Rosemont Ridge sixth-graders present redevelopment ideas to the City Council

A riverfront boardwalk, an amphitheater and a museum dedicated to the history of West Linn are some of the ideas presented to the City Council recently for the redevelopment of the arch bridge-Bolton area.

However, the ideas didn’t come from city planners or a task force of residents. They were presented by nine Rosemont Ridge Middle School students, part of what teacher Lisia Farley calls an “untraditional curriculum.”

by: TIDINGS PHOTO: CAITLIN TOMPKINS - Rosemont Ridge Middle School students present their plans to redevelop the arch bridge-Bolton area to the City Council. Front row: Jake Starr, Lisia Farley and Dashiell Lipsey. Second row: Lauryn Swinehart, Riley Badnin, Caroline Brandeberry, Kelsey Bjorklund, Lauren Knutson and Paige Rodriguez. After studying other cities’ construction trends and talking to local voters, 125 students in Farley’s sixth-grade social studies classes designed what they think the arch bridge-Bolton area should look like. The students initially presented their projects in groups to a panel of judges. The judges chose nine students in two groups to present their plans to the City Council.

Farley challenged her students to consider the perspective of people of various ages and income groups who may use the redeveloped area. Dashiell Lipsey, one of the nine student presenters, demonstrated an understanding of city planning far above his years as he explained the importance of examining local issues beyond personal opinions.

“You begin to put yourself in their shoes, know what they need, instead of just defaulting (to) ‘What I need is what everybody else needs,’” Dashiell said.

As the finalists put it, a new basketball court will not satisfy every citizen.

The students’ presentations featured a wide range of ideas. One group — comprising Caroline Brandeberry, Riley Badnin, Lauren Knutson, Kelsey Bjorklund and Dashiell Lipsey — incorporated a boardwalk along the Willamette River, an amphitheater and a recreational center in their plans. Each of these structures would be linked by bike paths and trails for safe traveling.

“Our main focus for our group was bringing the community in West Linn together,” Kelsey said.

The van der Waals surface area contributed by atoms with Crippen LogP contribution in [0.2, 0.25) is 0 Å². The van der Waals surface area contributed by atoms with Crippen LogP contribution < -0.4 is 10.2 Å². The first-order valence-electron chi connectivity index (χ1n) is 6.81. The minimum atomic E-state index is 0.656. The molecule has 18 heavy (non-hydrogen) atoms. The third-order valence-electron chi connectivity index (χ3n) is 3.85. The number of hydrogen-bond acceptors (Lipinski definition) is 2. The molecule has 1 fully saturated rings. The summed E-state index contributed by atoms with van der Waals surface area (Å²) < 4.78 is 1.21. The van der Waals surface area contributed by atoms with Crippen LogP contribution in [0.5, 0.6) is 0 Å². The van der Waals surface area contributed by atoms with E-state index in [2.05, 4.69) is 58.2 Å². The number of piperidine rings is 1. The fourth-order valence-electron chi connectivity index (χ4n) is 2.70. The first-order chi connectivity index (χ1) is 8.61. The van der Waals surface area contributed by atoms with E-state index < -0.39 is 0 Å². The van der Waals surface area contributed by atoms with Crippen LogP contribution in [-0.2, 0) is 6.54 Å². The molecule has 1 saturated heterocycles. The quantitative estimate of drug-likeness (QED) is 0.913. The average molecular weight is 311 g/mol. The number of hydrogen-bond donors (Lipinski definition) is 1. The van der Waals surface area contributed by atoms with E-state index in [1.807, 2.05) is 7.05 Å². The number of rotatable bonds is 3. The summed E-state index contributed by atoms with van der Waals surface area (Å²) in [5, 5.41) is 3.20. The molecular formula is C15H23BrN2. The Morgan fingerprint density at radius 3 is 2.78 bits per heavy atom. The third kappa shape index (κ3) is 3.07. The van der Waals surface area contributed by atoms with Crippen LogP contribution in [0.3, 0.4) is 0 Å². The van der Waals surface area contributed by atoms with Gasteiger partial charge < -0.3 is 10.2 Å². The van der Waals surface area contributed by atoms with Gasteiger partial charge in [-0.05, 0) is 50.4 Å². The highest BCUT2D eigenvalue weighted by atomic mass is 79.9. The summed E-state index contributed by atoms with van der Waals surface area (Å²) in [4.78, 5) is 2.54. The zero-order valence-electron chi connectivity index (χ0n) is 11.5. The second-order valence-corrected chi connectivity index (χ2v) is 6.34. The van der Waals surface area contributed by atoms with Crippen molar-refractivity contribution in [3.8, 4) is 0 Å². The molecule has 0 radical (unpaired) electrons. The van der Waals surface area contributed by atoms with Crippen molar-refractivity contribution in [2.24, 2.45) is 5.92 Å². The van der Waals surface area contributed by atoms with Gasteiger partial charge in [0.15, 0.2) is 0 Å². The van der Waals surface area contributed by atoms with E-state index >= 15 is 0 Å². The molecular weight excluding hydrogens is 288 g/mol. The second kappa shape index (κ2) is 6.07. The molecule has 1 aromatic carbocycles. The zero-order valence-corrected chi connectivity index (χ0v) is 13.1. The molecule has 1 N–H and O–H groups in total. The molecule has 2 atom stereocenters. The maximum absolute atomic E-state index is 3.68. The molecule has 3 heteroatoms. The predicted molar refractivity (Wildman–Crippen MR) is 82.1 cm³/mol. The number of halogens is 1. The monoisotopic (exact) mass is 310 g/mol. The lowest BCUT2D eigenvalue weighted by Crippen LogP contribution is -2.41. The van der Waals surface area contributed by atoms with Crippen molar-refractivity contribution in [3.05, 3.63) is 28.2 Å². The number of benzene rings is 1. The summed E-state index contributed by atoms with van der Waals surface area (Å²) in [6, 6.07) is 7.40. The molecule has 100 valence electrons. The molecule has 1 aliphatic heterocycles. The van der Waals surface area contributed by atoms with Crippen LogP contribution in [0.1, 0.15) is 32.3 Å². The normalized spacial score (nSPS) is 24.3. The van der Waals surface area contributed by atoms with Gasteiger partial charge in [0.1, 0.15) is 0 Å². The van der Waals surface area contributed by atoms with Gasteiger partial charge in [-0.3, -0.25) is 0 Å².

Development of an eco- and family-friendly gathering area was the focus of the second group, which included Lauryn Swinehart, Paige Rodriguez, Jake Starr and Andrew Harting. The group proposed to create a place for sitting and enjoying nature, and also included a playground and a sports court. Their plan included the use of green and solar roofs on top of buildings and the reconstruction of a historic hotel that would operate as a museum of the city’s history.

“We’re trying to plan for our generation now, but also make it work for future generations,” Lauryn said.

Farley and Sara Javoronok, associate planner for West Linn, provided students with research and scheduled guest speakers, and recruited judges to select the nine finalists. Javoronok served as a liaison between Rosemont Ridge and the West Linn city council, and ensured that the students had the necessary resources to complete the project.

This is the third year that Farley has partnered with the city’s government to provide students the opportunity to delve into local issues.

“The city has wanted to be so involved in this, it just keeps getting bigger and bigger,” Farley said.

Farley hoped that the project would help students develop the skills to understand multiple viewpoints, support educated opinions based on evidence and think critically. By learning these skills, the students are equipped to hold constructive conversations with their parents regarding the issues that voters are facing, she said.

“The kids are actually informing the electorate, which is kind of a neat thought,” Farley said.

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